Matogawa: Today, panelists with different occupations are going to share with us their perspectives on the theme “Building Japan’s Future in Space.” The first panelist is Representative Shinya Ono. He studied astronautics, and later was with the Institute of Space and Astronautical Science (ISAS). He is currently the Chief Secretary of Space Development Diet Organization.
I would like our guests from overseas to recognize that Japan’s space development has its own unique style. This illustration (* image 1) should make my point. The illustration is accompanied by a genre of Japanese poetry called tanka, which consists of 31 syllables, 5-7-5-7-7. The lady waving her hand is Astronaut Mukai, and the style is like Manga, which is a popular artform in Japan.
Life on the Earth
enshrined in limitation.
Looking to the stars
we set free an ark of dreams
to the vastness of space.
The meaning of the tanka is this: Recently, problems with the environment and food have come to the surface, and more and more people seem to be under the impression that the Earth is gradually becoming an unpleasant place to live. When fewer and fewer dreams are shared in our society, it is time to send an ark of dreams into space. Pack it full of dreams, and let it sail into space, where there are no borders. People from different cultures, with different religions, will live on a space station, and a new concept for humankind will be created. And by introducing it to our world, we will probably be able to find clues to a new era of human society on Earth. This is the idea that I would like to advocate.
The next illustration (*image 2) is a woman with crossed arms, looking troubled because she has only a sausage and an onion on the counter in front of her, and is puzzled by what to cook with the little she has. But there is a refrigerator behind her to the left. Does she know what’s in the fridge? Is she using her ingredients well? She might even have forgotten what is stored deep in the fridge. Also, through the window behind her to the right are a butcher, a grocery store and a hardware store. If she bought a few items there, she would have a lot more options.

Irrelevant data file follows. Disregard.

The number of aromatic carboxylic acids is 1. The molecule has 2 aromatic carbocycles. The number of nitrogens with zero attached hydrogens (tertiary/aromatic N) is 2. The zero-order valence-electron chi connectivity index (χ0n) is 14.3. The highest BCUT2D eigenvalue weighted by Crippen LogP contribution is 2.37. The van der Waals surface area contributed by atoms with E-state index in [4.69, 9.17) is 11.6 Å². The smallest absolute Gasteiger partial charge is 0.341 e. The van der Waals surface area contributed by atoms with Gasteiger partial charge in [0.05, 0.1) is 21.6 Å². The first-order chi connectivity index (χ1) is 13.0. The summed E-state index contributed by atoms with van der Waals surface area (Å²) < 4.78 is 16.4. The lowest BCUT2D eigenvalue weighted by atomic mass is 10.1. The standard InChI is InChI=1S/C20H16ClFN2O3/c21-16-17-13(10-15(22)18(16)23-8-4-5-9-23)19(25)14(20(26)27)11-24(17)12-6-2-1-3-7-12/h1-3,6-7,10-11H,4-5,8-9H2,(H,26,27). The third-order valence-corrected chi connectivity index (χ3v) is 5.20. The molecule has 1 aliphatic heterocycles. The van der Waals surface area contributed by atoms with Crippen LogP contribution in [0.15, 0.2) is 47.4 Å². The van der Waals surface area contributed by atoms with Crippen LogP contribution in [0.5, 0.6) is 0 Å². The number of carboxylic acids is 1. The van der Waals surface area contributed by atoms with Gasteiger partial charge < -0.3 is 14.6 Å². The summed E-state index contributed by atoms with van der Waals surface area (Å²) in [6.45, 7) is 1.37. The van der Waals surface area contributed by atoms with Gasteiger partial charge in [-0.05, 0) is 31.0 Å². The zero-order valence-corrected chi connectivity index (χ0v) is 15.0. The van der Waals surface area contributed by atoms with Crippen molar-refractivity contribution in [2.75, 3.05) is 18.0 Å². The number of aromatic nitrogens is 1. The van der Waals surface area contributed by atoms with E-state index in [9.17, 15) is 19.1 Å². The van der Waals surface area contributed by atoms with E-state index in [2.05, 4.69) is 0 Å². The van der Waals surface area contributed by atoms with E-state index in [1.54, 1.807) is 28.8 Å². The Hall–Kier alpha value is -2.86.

The same is true of space development. Those who are working in the field of space probably have the impression that the possibilities are becoming narrower as budgets are reduced each year. I would like to suggest that this is when international collaboration comes in, and helps expand our possibilities. I think that the key words for space development at a time like this are “dreams,” “wisdom,” and “spirit.” Can we have dreams that everyone can share as mutual goals?
To make these dreams come true, will it be possible for us to gather wisdom and develop better ideas? And will we specialists in space development be able to share and maintain our spirit, which is the energy that keeps us moving toward our goals, and towards the future? These are the questions I would like to pose. Sharing big dreams to capture and unite the hearts of the world, moving forward with strong determination, and choosing and following a just path guided by wisdom --- I think this is the fundamental attitude we need to inspire, in order to encourage space development.
Matogawa: Thank you for your speech full of dreams. Mr. Ono is also actively promoting a movement to bring out dreams, wisdom and spirit. The next speaker is Astronaut Chiaki Mukai, who has been to space twice. Could you give us your opinion on the direction we should take for further advancement?
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